Legal Grounds for Termination in Alabama

Employers cannot terminate employees for illegal reasons despite the broad authority under “at-will” employment. Several exceptions and legal protections under federal and state laws outline the legal grounds for termination:

  • Discrimination Termination: Federal and state laws prohibit termination based on race, color, religion, sex, age, national origin, age, or disability.
  • Retaliatory Termination: Employees are protected from termination for reporting violations of law, safety concerns, or other improper activities under federal laws, including whistleblower protections.
  • Contract Violations: If an employee has an employment contract that specifies terms of termination, the employer must adhere to those terms. Violating the contract’s terms can result in a breach of contract claim. Employees can challenge terminations that violate the terms of their employment contract or implied contract.

Read our comprehensive guide to firing employees in Alabama for further information.

How Do I File a Wrongful Termination Claim in Alabama?

You can claim wrongful termination if the termination violates federal anti-discrimination laws, retaliation protections, or other specific statutory protections. Alabama does not recognize general public policy, implied contract, or good faith exceptions to “at-will” employment, so the claim must be based on specific legal grounds. You must gather documentation related to your employment and termination, such as employment contracts, emails, performance reviews, and other relevant documentation supporting your claim.

If your claim involves discrimination, you must file a claim with the Equal Employment Opportunity Commission (EEOC). You must file the complaint within 180 days of the discriminatory act.

Legal Protections During Termination in Alabama

The following federal and state laws govern the termination protections for employees in Alabama:

  • Title VII of the Civil Rights Act of 1964: Title VII of the Civil Rights Act of 1964 prohibits employers from discriminating against employees based on race, color, religion, sex, or national origin. It applies to employers with 15 or more employees. The law covers all aspects of employment, including hiring, firing, promotion, compensation, and other terms and conditions. The law aims to ensure equal employment opportunities and to prevent workplace discrimination.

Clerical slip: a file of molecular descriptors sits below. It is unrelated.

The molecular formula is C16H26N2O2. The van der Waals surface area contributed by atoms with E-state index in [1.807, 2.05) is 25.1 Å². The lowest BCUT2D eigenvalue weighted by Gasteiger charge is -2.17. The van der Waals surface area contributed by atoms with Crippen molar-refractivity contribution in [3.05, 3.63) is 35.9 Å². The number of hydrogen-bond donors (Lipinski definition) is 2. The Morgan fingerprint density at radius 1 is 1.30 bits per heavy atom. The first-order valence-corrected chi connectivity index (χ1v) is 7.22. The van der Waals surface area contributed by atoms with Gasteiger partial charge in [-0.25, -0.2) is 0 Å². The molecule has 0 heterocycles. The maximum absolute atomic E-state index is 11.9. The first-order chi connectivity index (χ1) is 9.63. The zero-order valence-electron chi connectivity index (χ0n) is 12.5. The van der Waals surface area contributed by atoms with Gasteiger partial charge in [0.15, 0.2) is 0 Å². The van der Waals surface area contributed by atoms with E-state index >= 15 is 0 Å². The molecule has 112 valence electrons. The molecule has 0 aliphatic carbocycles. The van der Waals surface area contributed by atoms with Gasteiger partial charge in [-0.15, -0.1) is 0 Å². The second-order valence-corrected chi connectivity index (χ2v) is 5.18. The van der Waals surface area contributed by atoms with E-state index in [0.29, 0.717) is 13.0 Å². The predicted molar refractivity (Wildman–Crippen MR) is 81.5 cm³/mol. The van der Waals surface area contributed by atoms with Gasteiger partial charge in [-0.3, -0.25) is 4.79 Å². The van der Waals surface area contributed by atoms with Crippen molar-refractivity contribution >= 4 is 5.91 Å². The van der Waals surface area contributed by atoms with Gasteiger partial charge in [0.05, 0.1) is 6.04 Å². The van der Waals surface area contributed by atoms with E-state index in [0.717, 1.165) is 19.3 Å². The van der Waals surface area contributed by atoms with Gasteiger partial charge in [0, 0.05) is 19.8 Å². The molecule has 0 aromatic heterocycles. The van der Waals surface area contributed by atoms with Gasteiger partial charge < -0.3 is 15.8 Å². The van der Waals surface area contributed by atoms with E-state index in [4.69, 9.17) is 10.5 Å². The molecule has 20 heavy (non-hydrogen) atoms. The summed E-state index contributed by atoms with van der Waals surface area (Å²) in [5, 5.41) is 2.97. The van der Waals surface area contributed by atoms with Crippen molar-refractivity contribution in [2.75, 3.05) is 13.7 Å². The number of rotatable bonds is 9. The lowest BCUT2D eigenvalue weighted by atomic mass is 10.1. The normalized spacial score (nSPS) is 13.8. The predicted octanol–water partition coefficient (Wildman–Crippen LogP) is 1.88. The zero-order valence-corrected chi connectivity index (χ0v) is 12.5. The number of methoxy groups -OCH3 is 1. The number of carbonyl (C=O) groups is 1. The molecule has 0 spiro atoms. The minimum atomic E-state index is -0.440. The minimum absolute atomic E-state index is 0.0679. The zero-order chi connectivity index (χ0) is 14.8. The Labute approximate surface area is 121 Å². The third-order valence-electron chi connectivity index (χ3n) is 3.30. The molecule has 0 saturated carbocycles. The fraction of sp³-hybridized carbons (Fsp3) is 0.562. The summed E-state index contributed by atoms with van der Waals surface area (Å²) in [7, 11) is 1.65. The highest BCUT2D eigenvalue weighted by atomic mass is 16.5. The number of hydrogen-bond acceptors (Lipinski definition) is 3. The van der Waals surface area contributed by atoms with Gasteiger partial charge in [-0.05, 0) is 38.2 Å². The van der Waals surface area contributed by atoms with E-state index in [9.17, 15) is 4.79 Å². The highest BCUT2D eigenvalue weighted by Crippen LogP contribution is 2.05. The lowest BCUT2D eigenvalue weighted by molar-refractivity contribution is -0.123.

• Age Discrimination in Employment Act (ADEA): The ADEA protects employees who are 40 years of age or older from age-based discrimination. It applies to employers with 20 or more employees. This law prohibits discrimination in hiring, promotions, wages, and termination. The ADEA also restricts mandatory retirement ages for most employees.
  • Americans with Disabilities Act (ADA): The ADA prohibits discrimination against individuals with disabilities in all areas of public life, including jobs. Employers with 15 or more employees must provide reasonable accommodations to qualified employees with disabilities. The ADA covers hiring, firing, promotions, training, and other employment practices. It ensures that employees with disabilities have the same rights and opportunities as everyone else.
  • Family and Medical Leave Act (FMLA): The FMLA entitles eligible employees to take up to 12 weeks of unpaid, job-protected leave per year for specified family and medical reasons. It applies to employers with 50 or more employees and covers employees who have worked for at least 1,250 hours over the past 12 months. Reasons for leave include personal or family illness, childbirth, adoption, or the serious health condition of a family member. Employees must be restored to their original job or an equivalent position upon leave.
  • Fair Labor Standards Act (FLSA): The FLSA establishes minimum wage, overtime pay, recordkeeping, and youth employment standards. It affects employees in the private sector and federal, state, and local governments. The law requires employers to pay one and a half times the regular rate for hours worked over 40 in a workweek. It also includes provisions to protect against retaliatory termination for reporting violations.
  • Alabama Age Discrimination in Employment Act (AADEA): The AADEA is similar to the federal ADEA but applies specifically within Alabama. It protects employees aged 40 and older from discrimination based on age in any aspect of employment. The law covers hiring, promotion, termination, and compensation. Employers in Alabama cannot use age as a basis for employment decisions.